tv [untitled] December 24, 2012 2:30pm-3:00pm PST
>> i think that is a little too discretionary for what we're talking about. >> okay. >> anyway, it could possibly go there. >> somewhere in that range. i think on the chapter 2 question, i would probably not change the burden. i think the standard of proof and burden to be kind of makes sense. that is what the whole basis of the chapter 2 versus 3 thing was. i think i would be better with three positive votes needed to make a finding that there was a violation. so even if it requires three votes to find a violation, you can still hold the person to the burden, if they didn't meet their burden, then you go the other way. although it does play out in the same ways that we have talked about. i also would not substitute --
there was a suggestion at one point to substitute the finding of task force for the commission in the event that the commission doesn't overturn the tank ask force. i think the task force and the commission stand separately and i would not subject that you take the task force recommendation on its own. you can choose to, but i don't think there should be a regthat provides in the absence of a commission decision to the contrary. i think there are really different powers and duties and i wouldn't want to complete those. i think i have said enough for the moment. thanks. >> respectfully i disagreeing
with member pillpa with respect to burden of proof, with respect to chapter 2. the fact that the matter has been referred from the task force means that the task force has found a violation. perhaps a willful one. and i think that the burden of proof should definitely rest with the resplendent in that case. as a matter of fact, i think that if you recall, when the task force refers we're not looking for re-adjudication. again, we have five new members and it's possible that consensus would change. but when this matter has come before you, before us, with the task force previously constituted, the consensus and
a very strong consensus of the task force has been we're not sending matters to you for readjudication. we're sending them for enforcement of our orders of determination. >> i agree. the point of this was to provide some deference to the task force decision and i for one am comfortable with the possibility on a 2-2 vote a task force find would be upheld, if the commission felt that -- the [tpha-ebz/] were [pr-erpbt/] felt that was propriety. if they felt like they wanted a full five-member commission to decide it, they can so find and continue the hearing. but i'm comfortable with the arrangement we have just discussed. any objections from the commissioners? so we would add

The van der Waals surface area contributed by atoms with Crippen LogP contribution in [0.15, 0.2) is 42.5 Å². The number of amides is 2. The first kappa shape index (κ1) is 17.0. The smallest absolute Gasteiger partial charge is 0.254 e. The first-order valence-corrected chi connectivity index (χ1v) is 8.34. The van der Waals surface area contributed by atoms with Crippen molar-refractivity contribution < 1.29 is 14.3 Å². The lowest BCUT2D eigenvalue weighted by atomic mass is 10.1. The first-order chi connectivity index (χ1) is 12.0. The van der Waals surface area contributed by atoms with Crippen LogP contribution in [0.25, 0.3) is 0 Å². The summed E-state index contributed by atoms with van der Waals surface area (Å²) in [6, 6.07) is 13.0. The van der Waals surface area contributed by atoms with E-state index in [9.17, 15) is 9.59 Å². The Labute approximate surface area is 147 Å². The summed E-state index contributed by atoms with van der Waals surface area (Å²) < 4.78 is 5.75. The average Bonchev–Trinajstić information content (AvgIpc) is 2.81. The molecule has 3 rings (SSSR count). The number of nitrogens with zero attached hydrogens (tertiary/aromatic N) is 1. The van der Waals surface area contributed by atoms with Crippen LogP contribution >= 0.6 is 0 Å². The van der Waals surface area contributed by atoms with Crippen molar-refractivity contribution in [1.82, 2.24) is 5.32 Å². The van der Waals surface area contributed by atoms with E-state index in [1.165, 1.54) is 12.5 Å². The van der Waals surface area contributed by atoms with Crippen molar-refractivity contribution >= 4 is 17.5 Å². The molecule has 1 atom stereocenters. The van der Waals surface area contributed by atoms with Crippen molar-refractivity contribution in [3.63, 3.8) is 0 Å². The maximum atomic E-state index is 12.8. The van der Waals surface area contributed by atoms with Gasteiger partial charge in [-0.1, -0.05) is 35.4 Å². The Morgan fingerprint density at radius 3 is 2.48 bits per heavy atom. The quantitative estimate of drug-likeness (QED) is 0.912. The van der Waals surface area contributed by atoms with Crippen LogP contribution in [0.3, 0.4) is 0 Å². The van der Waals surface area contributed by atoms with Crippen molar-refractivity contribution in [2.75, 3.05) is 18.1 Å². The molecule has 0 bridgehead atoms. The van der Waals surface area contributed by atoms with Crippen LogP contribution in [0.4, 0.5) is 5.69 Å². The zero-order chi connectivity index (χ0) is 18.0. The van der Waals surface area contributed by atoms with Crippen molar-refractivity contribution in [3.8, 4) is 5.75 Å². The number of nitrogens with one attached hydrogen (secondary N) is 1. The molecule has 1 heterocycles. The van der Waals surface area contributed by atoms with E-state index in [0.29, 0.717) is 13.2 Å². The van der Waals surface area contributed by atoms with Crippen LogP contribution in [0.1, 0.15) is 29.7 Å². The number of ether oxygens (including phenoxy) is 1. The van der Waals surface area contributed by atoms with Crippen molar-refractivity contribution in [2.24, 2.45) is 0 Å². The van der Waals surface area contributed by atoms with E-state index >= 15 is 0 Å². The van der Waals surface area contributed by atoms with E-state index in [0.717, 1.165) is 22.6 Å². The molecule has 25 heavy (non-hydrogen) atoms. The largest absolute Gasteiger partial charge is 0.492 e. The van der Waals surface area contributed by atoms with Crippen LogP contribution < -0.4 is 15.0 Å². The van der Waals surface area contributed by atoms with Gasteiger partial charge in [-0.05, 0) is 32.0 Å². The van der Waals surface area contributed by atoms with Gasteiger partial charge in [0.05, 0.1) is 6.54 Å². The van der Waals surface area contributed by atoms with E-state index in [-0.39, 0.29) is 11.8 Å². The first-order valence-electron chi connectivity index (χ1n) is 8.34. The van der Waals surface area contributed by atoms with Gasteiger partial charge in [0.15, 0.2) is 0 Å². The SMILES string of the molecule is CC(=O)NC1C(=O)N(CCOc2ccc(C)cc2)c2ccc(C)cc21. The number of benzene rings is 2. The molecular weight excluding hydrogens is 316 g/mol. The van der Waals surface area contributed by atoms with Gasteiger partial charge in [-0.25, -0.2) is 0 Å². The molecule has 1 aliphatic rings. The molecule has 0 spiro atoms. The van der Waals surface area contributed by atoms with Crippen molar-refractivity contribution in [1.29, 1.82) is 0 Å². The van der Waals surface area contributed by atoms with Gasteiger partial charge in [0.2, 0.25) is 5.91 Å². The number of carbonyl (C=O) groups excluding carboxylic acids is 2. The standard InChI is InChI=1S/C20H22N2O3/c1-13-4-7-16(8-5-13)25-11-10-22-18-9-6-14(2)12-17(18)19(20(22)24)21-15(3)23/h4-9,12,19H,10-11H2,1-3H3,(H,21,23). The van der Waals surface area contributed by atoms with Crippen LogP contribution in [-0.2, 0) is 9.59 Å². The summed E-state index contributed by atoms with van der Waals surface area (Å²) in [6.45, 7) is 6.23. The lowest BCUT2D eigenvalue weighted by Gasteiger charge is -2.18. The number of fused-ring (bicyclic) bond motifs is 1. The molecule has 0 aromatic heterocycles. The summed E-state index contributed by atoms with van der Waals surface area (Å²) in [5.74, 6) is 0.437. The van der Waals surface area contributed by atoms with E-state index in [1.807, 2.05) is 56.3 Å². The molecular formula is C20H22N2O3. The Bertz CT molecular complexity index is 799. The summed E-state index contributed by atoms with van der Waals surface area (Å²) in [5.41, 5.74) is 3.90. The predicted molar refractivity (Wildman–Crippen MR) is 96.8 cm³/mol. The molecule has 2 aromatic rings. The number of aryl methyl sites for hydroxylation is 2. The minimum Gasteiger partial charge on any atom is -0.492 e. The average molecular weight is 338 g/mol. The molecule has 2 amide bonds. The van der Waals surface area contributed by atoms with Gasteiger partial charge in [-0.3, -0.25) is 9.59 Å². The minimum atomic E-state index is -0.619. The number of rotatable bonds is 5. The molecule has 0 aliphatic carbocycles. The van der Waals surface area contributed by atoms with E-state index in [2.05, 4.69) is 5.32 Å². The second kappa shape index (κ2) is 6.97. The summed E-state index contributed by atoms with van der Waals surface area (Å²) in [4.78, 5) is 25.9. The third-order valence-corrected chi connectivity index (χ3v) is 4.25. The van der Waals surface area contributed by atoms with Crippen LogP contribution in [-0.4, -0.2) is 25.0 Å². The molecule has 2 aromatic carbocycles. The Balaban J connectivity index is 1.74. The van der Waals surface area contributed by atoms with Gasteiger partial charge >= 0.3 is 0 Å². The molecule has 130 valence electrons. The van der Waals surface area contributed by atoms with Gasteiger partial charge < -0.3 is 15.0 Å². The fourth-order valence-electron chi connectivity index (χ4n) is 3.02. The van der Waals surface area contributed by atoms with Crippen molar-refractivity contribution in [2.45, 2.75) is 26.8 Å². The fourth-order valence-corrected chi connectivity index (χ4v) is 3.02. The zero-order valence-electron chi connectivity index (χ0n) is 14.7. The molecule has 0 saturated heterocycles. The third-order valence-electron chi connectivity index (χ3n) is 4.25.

a sentence perhaps to section 1 e2 that the commission or commission chair shall reschedule the hearing if at least four members cannot attend. i'm sure there is a better way to say that, but that idea be included therein? >> let me read something for you. the only concern when using the language," shall," if the fifth commissioner for some reason cannot be present, but feel that they want to participate, seems to me you should have discretion.
if that commissioner would say if you could schedule it when i'm there. >> i'm sorry, i meant to suggest that they shall continue it there aren't at least four there, but leave in sentence about rescheduling for good cause, which would be. but if you have better language, i'm all ears. i just made it up on the spot. >> i just want to leave some discretion in the chair as to whether or not it those schedule it if there are four going to be present. >> that is important. do we need actual precis language to revote on? >> can i read this? >> at any time a hearing is placed on the generated four or more commissioners must be in
attendance. otherwise the hearing must be continued to the next meeting. excuse me, the hearing shall be continued to the next meeting. >> that is just addition to what is already there? >> correct, i'm not taking anything out. >> does that sound reasonable? >> yes. >> is there a motion to amend our finding with respect to chapter 4 to reflect the sentence read into the record by mr. st. croix? >> so moved. >> second. >> all in favor? >> ea. >> opposed? hearing none, let's move on to decision point 8.
i am certainly sensitive, mr. knee, to your concern that there are new task force members. however, i think for me at least, given how long this process has phon gone and the great detail of input we have gotten from you and other members of task force, i do think we need to move forward here. certainly we're not closed to improvements to these regulation as we go forward and close this. any other comments with respect to decision point 8? >> i agree with chair hur and the fact that we can take
insights from the task force and it's new membership, and improve this or improve it in light of our experience is telling. it has been a long time. and it's tempting to say what is another month or two? but the challenge of even getting us together or the task force together for additional meetings has proven so cumbersome, although i'm usually a great optimist, i'm not optimistic we could do it that quickly and then time would move on. i also am remembering the encouragement that we have received at a number of meetings to actually be able to bring forward some of these matters. and for me, that weighs heavily in the balance as well, to be able to actually move them, and
pay them the respect that they deserve and bring them to our docket at our meetings. i wonder if we do something that would, for example, in addition to whatever the task force decides to do to convey their thoughts to us and something that we could do to at a six-month point to ask for comments on this or after a certain number of hearings, to make sure that we explicitly invite their observations on the rule as as they are being applied or some other fashion to acknowledge that we are open to their thoughts? maybe a year is a better time given that we want to have some experience with this. >> mr. st. croix, any thoughts